Come on, America. Let’s get SMART.

In Marie Javdani’s essay “Plata o Plomo: Silver or Lead,” she discusses the real causes of the drug problems overseas and in the United States, and how the two effect one another.  This essay really shocked and confused me, and rightly so, because the drug problem overseas is so extremely complicated.  I never knew how many different groups were fighting about the issue, what America’s involvement level was, and how people were really affected.  I don’t even want to attempt to recap the main factors in the problem for you, because I’m sure I don’t understand it enough to do it justice.  My eyes were opened to this unbelievably difficult and horrifying problem taking place right underneath our noses.  Worse yet, our country’s drug problem seems much smaller and less involved in comparison, at least to me.  I now realize how much of a stupid American I was being.  

I feel like so many Americans, including myself, will just easily accept the idea that the U.S. is sending money to aid efforts to reduce the drug problem in afflicted countries of Latin America.  We, as a nation, say, “Alright, there’s a problem somewhere, let’s send them money.”  It’s a cop-out instead of taking the time and effort to understand the complicated problems and try to find more effective solutions.

That’s obviously not working, as Javdani displays in her essay.  The money we send often has negative effects, because it aids destructive and powerful paramilitary groups, that can do just as much damage as the drug lords.

If money is not the complete answer (*gasp!*), then what else can be done?  I think Javdani makes a really good point that the U.S. needs to start looking at the issue at home from an educational standpoint.  Drug education about the effects is important, to be sure, but people also need to learn about how it affects the world as a whole.  How people in other countries are suffering and dying because of our demand for a dangerous habit.  If people knew that their actions had global consequences, rather than just consequences for their own lives, they might see drugs differently, and maybe positive change would happen.  That this essay was such an eye opener for me is a testament to the fact that education about global drug complications is lacking in our school systems.  My two cents.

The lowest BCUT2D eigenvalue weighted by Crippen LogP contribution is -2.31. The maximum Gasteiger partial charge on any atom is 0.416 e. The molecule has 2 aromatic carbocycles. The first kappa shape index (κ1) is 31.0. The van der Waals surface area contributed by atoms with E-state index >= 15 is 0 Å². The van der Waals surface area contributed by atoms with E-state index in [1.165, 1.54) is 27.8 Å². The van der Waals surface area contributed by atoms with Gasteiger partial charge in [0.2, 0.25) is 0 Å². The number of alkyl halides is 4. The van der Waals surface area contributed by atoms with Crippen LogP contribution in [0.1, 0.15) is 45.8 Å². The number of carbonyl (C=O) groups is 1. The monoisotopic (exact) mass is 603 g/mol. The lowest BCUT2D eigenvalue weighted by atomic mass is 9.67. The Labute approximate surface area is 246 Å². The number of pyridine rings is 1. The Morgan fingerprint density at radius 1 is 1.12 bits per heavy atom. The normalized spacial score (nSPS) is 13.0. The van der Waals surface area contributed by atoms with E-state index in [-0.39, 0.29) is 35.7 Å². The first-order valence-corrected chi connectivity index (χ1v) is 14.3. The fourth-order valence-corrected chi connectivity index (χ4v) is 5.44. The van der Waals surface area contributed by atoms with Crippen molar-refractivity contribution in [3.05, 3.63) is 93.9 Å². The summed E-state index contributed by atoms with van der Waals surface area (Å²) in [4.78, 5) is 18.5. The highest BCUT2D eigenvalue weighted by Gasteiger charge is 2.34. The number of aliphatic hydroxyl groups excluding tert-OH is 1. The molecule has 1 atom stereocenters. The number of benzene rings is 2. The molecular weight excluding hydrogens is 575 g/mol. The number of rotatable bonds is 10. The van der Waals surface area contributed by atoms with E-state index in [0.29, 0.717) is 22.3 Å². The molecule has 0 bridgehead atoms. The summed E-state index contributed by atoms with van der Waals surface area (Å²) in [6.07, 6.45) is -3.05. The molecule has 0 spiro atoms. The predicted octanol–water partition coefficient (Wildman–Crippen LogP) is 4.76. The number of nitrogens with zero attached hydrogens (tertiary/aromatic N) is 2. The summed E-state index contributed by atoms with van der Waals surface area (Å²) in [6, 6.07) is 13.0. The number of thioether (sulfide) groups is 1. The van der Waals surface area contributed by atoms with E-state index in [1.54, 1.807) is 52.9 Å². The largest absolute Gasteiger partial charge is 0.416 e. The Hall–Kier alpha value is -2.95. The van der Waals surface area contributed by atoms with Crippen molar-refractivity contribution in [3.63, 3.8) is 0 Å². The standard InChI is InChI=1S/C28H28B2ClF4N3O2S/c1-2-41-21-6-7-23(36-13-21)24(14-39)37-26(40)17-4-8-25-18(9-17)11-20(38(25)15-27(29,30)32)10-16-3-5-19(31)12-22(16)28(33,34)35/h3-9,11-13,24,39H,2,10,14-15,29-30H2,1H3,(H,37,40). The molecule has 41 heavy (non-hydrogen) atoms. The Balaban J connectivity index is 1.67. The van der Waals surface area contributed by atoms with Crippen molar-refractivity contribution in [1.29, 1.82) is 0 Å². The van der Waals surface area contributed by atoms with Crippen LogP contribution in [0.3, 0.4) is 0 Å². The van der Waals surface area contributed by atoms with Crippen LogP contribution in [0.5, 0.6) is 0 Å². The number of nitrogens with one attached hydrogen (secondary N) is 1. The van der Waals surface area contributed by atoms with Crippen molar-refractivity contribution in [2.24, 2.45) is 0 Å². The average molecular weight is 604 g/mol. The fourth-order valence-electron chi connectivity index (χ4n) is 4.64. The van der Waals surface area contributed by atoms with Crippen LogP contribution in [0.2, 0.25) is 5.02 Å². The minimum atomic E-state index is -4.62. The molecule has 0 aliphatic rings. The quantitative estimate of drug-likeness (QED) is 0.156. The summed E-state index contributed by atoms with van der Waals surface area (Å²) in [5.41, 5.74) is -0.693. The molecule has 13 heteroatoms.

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2 Responses to Come on, America. Let’s get SMART.

  1. yellow63 says:

    toastedravioli’s “Come on, America. Let’s get SMART” post raises several good points about the ways America takes initiative when problems arise in other nations, specifically those in our backyard. I don’t know if it’s a matter of Americans being stupid as much as it is a matter of Americans being unaware of how deeply the drug wars affect the lives of individuals who live in countries such as Mexico.
    I found a video that gave me some more insight into what daily life is like in the countries where cartels more than governments seem to rule. The video can be found here: http://www.youtube.com/watch?v=mF9jz1M7lX4.
    The video highlights one of the cartels known as “La Familia” and illustrates how brutal they can be. They traffic crystal meth, mainly to the US.. “Knowing Mexico was fighting to keep drugs off America’s streets, pitched in. Congress made a 1.4 billion dollar pledge” to aid in the process. It’s ironic that this video mentions that the US aided mostly through monetary support, just as toastedravioli says we do.
    As the video progresses, it gets more personal, showing how innocent people can get involved in this culture. toastedravioli suggests implementing some sort of education program in schools. I think that the only way to eradicate this problem is through education, but I am not sure how attainable that goal is, having watched this video, without taking away the power of the drug lords.

  2. calmexpress says:

    I also feel that Americans and our government do not really understand the intricacies of the war on drugs in Colombia or Mexico. However, I strongly believe that we must continue to aid their government in it’s effort to combat drugs. “The money we send often has negative effects, because it aids destructive and powerful paramilitary groups, that can do just as much damage as the drug lords” – toastedravioli. Yes, this is true but imagine if they received no monetary aid at all. The drug lords have just as much money, if not more, as their government. And since we are the biggest consumers of these illegal and harmful drugs, I feel it is only right to fund those fighting against them, as well. “If money is not the complete answer (*gasp!*), then what else can be done?”-taostedravioli I believe emphasis needs to be placed directly on the growers and the strengthening and protection of our boarders. We have to fight this war on every front! Helping eradicate these fields and controlling what’s allowed into our country would be most effective, I think. As long as you have people who want these drugs, there will always be a supplier.

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